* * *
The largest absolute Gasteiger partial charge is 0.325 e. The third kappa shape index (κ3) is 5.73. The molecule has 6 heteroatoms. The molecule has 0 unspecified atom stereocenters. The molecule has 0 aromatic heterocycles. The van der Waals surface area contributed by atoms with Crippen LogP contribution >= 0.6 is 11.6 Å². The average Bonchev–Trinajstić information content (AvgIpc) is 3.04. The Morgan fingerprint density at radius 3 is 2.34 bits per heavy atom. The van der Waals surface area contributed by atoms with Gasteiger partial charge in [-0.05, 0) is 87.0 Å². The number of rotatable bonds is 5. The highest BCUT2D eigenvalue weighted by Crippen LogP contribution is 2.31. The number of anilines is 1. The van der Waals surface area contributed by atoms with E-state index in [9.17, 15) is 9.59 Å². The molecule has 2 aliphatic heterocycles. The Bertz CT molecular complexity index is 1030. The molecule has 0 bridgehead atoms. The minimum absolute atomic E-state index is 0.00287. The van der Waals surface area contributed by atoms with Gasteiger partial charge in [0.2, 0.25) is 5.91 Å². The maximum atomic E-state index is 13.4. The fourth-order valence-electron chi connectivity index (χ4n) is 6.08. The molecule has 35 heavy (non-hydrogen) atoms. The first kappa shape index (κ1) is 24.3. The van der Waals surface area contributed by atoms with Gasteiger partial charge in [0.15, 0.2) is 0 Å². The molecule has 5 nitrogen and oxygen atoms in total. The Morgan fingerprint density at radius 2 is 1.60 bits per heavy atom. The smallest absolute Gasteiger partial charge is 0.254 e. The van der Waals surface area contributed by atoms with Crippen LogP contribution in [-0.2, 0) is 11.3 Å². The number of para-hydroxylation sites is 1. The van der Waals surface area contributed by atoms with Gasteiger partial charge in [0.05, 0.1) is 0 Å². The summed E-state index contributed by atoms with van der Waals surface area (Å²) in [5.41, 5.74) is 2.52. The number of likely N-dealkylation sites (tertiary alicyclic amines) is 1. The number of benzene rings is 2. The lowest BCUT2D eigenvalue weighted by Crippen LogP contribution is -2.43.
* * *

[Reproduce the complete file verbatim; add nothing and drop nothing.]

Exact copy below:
The largest absolute Gasteiger partial charge is 0.325 e. The third kappa shape index (κ3) is 5.73. The molecule has 6 heteroatoms. The molecule has 0 unspecified atom stereocenters. The molecule has 0 aromatic heterocycles. The van der Waals surface area contributed by atoms with Crippen LogP contribution >= 0.6 is 11.6 Å². The average Bonchev–Trinajstić information content (AvgIpc) is 3.04. The Morgan fingerprint density at radius 3 is 2.34 bits per heavy atom. The van der Waals surface area contributed by atoms with Gasteiger partial charge in [-0.05, 0) is 87.0 Å². The number of rotatable bonds is 5. The highest BCUT2D eigenvalue weighted by Crippen LogP contribution is 2.31. The number of anilines is 1. The van der Waals surface area contributed by atoms with E-state index in [9.17, 15) is 9.59 Å². The molecule has 2 aliphatic heterocycles. The Bertz CT molecular complexity index is 1030. The molecule has 0 bridgehead atoms. The minimum absolute atomic E-state index is 0.00287. The van der Waals surface area contributed by atoms with Gasteiger partial charge in [0.2, 0.25) is 5.91 Å². The maximum atomic E-state index is 13.4. The fourth-order valence-electron chi connectivity index (χ4n) is 6.08. The molecule has 35 heavy (non-hydrogen) atoms. The first kappa shape index (κ1) is 24.3. The van der Waals surface area contributed by atoms with Gasteiger partial charge in [0.15, 0.2) is 0 Å². The molecule has 5 nitrogen and oxygen atoms in total. The Morgan fingerprint density at radius 2 is 1.60 bits per heavy atom. The smallest absolute Gasteiger partial charge is 0.254 e. The van der Waals surface area contributed by atoms with Crippen LogP contribution in [-0.2, 0) is 11.3 Å². The number of para-hydroxylation sites is 1. The van der Waals surface area contributed by atoms with Gasteiger partial charge in [0.05, 0.1) is 0 Å². The summed E-state index contributed by atoms with van der Waals surface area (Å²) in [5.41, 5.74) is 2.52. The number of likely N-dealkylation sites (tertiary alicyclic amines) is 1. The number of benzene rings is 2. The lowest BCUT2D eigenvalue weighted by Crippen LogP contribution is -2.43.